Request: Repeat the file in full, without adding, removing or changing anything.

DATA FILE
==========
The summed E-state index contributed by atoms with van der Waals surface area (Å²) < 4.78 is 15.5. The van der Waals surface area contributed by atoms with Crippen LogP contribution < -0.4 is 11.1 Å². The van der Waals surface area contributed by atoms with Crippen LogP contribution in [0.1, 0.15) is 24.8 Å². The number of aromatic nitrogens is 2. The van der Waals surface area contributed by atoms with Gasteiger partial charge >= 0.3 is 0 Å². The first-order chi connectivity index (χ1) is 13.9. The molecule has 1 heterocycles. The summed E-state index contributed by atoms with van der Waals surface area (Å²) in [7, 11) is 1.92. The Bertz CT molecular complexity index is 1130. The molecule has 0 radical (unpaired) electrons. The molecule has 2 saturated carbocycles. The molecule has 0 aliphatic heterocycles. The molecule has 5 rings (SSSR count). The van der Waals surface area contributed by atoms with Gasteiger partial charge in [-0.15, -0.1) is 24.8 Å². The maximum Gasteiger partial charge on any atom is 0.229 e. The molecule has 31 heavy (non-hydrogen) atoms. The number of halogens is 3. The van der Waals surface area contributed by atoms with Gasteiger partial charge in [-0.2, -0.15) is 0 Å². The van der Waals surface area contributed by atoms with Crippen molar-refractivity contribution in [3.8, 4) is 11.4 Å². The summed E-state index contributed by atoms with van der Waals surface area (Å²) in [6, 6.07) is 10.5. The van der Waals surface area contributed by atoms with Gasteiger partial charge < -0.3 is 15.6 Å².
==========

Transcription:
The summed E-state index contributed by atoms with van der Waals surface area (Å²) < 4.78 is 15.5. The van der Waals surface area contributed by atoms with Crippen LogP contribution < -0.4 is 11.1 Å². The van der Waals surface area contributed by atoms with Crippen LogP contribution in [0.1, 0.15) is 24.8 Å². The number of aromatic nitrogens is 2. The van der Waals surface area contributed by atoms with Gasteiger partial charge >= 0.3 is 0 Å². The first-order chi connectivity index (χ1) is 13.9. The molecule has 1 heterocycles. The summed E-state index contributed by atoms with van der Waals surface area (Å²) in [7, 11) is 1.92. The Bertz CT molecular complexity index is 1130. The molecule has 0 radical (unpaired) electrons. The molecule has 2 saturated carbocycles. The molecule has 0 aliphatic heterocycles. The molecule has 5 rings (SSSR count). The van der Waals surface area contributed by atoms with Gasteiger partial charge in [-0.15, -0.1) is 24.8 Å². The maximum Gasteiger partial charge on any atom is 0.229 e. The molecule has 31 heavy (non-hydrogen) atoms. The number of halogens is 3. The van der Waals surface area contributed by atoms with Gasteiger partial charge in [-0.2, -0.15) is 0 Å². The van der Waals surface area contributed by atoms with Crippen molar-refractivity contribution in [3.8, 4) is 11.4 Å². The summed E-state index contributed by atoms with van der Waals surface area (Å²) in [6, 6.07) is 10.5. The van der Waals surface area contributed by atoms with Gasteiger partial charge < -0.3 is 15.6 Å².